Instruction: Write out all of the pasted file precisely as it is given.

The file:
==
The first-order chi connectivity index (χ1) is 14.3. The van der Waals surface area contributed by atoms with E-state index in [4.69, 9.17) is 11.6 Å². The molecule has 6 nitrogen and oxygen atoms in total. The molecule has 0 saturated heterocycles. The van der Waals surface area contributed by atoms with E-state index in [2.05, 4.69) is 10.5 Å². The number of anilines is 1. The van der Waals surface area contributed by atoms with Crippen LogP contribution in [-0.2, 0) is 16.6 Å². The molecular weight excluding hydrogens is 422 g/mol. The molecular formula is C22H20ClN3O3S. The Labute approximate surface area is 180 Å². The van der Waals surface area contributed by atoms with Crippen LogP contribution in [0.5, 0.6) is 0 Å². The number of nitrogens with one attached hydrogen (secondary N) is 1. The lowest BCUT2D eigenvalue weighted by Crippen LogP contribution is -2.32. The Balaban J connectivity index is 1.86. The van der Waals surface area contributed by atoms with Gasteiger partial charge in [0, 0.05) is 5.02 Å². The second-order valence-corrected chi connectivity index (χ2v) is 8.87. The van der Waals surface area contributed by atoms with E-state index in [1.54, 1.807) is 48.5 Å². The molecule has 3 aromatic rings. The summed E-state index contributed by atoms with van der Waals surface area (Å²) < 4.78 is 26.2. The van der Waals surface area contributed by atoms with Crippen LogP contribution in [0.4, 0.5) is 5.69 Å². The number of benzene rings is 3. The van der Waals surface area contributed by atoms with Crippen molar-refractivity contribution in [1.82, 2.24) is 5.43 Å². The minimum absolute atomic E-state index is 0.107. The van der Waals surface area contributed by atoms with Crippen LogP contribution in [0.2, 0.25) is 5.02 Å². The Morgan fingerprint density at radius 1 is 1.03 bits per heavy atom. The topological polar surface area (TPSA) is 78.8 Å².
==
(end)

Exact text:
The first-order chi connectivity index (χ1) is 14.3. The van der Waals surface area contributed by atoms with E-state index in [4.69, 9.17) is 11.6 Å². The molecule has 6 nitrogen and oxygen atoms in total. The molecule has 0 saturated heterocycles. The van der Waals surface area contributed by atoms with E-state index in [2.05, 4.69) is 10.5 Å². The number of anilines is 1. The van der Waals surface area contributed by atoms with Crippen LogP contribution in [-0.2, 0) is 16.6 Å². The molecular weight excluding hydrogens is 422 g/mol. The molecular formula is C22H20ClN3O3S. The Labute approximate surface area is 180 Å². The van der Waals surface area contributed by atoms with Crippen LogP contribution in [0.5, 0.6) is 0 Å². The number of nitrogens with one attached hydrogen (secondary N) is 1. The lowest BCUT2D eigenvalue weighted by Crippen LogP contribution is -2.32. The Balaban J connectivity index is 1.86. The van der Waals surface area contributed by atoms with Gasteiger partial charge in [0, 0.05) is 5.02 Å². The second-order valence-corrected chi connectivity index (χ2v) is 8.87. The van der Waals surface area contributed by atoms with E-state index in [1.54, 1.807) is 48.5 Å². The molecule has 3 aromatic rings. The summed E-state index contributed by atoms with van der Waals surface area (Å²) < 4.78 is 26.2. The van der Waals surface area contributed by atoms with Crippen LogP contribution in [0.4, 0.5) is 5.69 Å². The number of benzene rings is 3. The van der Waals surface area contributed by atoms with Crippen molar-refractivity contribution in [1.82, 2.24) is 5.43 Å². The minimum absolute atomic E-state index is 0.107. The van der Waals surface area contributed by atoms with Crippen LogP contribution in [0.2, 0.25) is 5.02 Å². The Morgan fingerprint density at radius 1 is 1.03 bits per heavy atom. The topological polar surface area (TPSA) is 78.8 Å².